DNR News

Female SCDNR officer entering retirement after decades of service November 14, 2018

Lt. Kim Leverich

Lt. Kim Leverich

Law enforcement officers at the South Carolina Department of Natural Resources (SCDNR) are working in the field all hours of the day. Some are on boats, others are in swamps, and many are in the rural woods of which South Carolina has no shortage.

What once seemed like a job for only men has been transformed over the years by different women, like Lt. Kim Leverich. She joined SCDNR in 1995 after six years of service in the military.

“At that time, I think we had eight females with this agency,” said Leverich, education and law enforcement outreach officer. “I was assigned to a unit, it was district eight, it was the old Florence region, but I was the first female that unit had had, and it was just an adventure.”

In January 2019, Leverich will be retiring from the SCDNR with 30 years combined service. She said it’s always been exciting being one of the few females working alongside men, but that doesn’t mean she didn’t work just as hard as the men.

“On our first duck cases, I can remember [a former officer] would always want me to wear a mask with my toboggin, so they couldn’t tell I was a woman and after we caught them, he would want me to take it off.”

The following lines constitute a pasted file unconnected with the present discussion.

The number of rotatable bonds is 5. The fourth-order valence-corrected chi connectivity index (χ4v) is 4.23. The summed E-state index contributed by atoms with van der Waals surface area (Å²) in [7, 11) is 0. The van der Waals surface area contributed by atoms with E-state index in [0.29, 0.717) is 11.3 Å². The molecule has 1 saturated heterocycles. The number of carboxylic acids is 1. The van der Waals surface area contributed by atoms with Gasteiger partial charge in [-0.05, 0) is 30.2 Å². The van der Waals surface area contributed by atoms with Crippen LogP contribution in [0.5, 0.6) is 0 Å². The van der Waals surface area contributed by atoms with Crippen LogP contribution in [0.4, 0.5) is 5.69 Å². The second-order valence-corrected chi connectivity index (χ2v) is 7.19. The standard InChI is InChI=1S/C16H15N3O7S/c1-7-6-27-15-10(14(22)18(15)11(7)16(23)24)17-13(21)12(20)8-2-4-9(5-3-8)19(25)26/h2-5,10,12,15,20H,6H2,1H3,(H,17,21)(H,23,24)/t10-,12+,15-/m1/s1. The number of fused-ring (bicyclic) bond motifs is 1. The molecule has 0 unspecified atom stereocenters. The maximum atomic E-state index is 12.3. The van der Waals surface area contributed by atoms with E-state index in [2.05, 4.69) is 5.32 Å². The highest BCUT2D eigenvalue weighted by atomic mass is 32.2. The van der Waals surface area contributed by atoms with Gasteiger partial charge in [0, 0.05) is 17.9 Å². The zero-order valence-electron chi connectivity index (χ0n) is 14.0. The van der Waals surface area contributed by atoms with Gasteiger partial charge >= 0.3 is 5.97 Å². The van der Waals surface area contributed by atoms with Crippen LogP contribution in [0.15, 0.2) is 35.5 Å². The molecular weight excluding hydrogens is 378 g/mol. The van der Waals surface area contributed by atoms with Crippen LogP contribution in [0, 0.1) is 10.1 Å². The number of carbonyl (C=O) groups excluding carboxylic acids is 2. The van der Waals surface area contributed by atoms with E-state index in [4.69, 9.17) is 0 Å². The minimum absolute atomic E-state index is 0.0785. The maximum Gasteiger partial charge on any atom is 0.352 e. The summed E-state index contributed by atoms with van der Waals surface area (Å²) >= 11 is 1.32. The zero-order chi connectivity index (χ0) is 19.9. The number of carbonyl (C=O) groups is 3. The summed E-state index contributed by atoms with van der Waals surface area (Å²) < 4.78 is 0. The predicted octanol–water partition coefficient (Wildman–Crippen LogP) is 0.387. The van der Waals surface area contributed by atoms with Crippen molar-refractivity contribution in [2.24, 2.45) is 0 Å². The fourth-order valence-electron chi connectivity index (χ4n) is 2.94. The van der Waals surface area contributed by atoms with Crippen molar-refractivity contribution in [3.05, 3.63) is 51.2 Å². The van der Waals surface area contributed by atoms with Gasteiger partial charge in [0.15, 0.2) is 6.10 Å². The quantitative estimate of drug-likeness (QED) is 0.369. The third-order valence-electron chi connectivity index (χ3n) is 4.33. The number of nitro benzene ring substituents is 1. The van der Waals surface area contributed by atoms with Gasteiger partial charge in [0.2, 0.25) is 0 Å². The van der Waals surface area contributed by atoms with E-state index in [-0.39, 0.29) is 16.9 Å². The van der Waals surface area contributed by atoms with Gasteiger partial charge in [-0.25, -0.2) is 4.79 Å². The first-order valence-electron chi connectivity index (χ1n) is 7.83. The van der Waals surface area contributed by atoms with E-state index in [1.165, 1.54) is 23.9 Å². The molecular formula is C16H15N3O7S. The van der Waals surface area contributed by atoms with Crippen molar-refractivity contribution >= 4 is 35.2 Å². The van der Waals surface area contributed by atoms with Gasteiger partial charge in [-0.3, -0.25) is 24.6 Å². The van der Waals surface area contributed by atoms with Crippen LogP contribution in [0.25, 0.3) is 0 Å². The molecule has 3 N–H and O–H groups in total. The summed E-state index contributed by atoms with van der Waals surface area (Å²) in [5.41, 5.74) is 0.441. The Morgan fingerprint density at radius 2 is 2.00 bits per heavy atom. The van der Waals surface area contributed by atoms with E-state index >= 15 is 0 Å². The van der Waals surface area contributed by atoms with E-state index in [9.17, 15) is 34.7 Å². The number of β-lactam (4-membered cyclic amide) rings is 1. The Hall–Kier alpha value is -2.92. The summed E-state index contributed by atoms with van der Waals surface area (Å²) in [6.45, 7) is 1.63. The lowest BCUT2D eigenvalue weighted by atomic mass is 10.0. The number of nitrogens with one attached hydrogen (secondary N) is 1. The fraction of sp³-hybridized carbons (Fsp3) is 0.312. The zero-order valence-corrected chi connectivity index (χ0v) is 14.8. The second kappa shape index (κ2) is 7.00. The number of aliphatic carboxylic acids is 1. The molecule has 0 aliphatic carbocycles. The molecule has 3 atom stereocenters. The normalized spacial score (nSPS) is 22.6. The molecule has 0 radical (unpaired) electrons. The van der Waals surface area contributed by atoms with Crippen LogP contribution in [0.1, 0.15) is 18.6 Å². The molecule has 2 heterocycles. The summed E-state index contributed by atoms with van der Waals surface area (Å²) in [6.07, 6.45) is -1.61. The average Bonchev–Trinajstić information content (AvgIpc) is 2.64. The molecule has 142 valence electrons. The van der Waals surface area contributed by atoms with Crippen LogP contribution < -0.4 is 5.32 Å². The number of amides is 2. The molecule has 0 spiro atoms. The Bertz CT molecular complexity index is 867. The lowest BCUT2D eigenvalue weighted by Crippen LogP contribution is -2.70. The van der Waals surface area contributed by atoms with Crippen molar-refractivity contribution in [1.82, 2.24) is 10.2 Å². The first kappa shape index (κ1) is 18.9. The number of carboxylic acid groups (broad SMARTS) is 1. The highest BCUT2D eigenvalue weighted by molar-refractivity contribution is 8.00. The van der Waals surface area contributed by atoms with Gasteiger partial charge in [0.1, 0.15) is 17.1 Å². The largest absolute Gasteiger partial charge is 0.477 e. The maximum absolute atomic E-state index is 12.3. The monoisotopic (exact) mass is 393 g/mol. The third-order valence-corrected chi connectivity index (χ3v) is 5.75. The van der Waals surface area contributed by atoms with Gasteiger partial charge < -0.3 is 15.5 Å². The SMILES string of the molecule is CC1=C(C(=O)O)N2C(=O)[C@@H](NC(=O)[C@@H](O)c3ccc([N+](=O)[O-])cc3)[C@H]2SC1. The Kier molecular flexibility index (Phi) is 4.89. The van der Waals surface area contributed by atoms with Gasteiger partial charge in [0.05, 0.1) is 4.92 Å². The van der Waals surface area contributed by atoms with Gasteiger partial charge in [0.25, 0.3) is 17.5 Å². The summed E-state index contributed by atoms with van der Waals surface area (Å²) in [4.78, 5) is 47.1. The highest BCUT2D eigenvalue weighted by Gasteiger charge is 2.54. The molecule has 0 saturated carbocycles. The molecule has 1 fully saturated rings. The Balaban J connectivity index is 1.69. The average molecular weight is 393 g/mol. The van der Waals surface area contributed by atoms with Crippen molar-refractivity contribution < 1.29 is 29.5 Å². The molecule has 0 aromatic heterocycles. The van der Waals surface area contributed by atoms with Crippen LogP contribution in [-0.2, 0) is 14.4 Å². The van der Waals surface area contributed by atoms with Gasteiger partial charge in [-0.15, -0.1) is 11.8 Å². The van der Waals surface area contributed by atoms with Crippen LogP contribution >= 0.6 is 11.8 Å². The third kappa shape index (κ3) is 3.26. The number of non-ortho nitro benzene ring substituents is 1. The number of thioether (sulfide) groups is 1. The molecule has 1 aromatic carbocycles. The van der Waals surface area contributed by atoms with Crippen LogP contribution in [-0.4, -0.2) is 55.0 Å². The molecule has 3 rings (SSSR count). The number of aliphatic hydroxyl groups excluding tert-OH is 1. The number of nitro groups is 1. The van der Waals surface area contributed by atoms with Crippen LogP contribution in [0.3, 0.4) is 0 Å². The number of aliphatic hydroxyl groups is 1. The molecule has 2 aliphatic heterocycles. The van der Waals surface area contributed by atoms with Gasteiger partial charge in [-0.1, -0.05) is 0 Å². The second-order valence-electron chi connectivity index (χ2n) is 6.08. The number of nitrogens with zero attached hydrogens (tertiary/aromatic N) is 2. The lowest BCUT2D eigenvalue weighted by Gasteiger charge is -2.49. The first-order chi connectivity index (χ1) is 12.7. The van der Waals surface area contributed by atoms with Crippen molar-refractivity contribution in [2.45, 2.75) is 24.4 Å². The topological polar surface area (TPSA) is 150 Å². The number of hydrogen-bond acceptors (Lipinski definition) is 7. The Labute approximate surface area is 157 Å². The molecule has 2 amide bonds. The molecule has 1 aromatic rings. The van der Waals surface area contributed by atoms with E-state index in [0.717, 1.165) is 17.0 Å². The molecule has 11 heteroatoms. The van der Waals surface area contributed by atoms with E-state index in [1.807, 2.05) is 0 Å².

Leverich said it never got old when people were surprised to see a female game warden. And while she loves her job, some days it was difficult.

“Duck season you’re out before the crack of day and then you come home in the middle of the day, and then you’re [working] late evenings, so sometimes it was hard to be a mom,” said Leverich. “Overall, being a woman that loves being outdoors - I love the job. Do what you love, and you’ll never work a day in your life. If you come into DNR, make an impact, lead the way.”

Lt. Kim Leverich receiving an award at the 2nd Annual Just Add Water Awards.

Lt. Kim Leverich receiving an award at the 2nd Annual Just Add Water Awards.

What she’ll miss the most: the kids. Leverich has been working with the youth at SCDNR in a program called Take One Make One (TOMO) for 10 years. TOMO provides mentoring opportunities for youth interested in life outdoors, designed for youth ages 10 to 17 with little to no hunting experience.

“The kids have really made this time, so much that when I retire, I’ve got some great retirement plans,” said Leverich. I’m going to be cruising with my husband around the Caribbean, but we’re going to be going into schools, doing some volunteering, we’re going to start a YouTube channel.”

Leverich and her husband plan to work with the children in schools around the Caribbean and connect them to the children in South Carolina to try to make a difference in each other’s lives.


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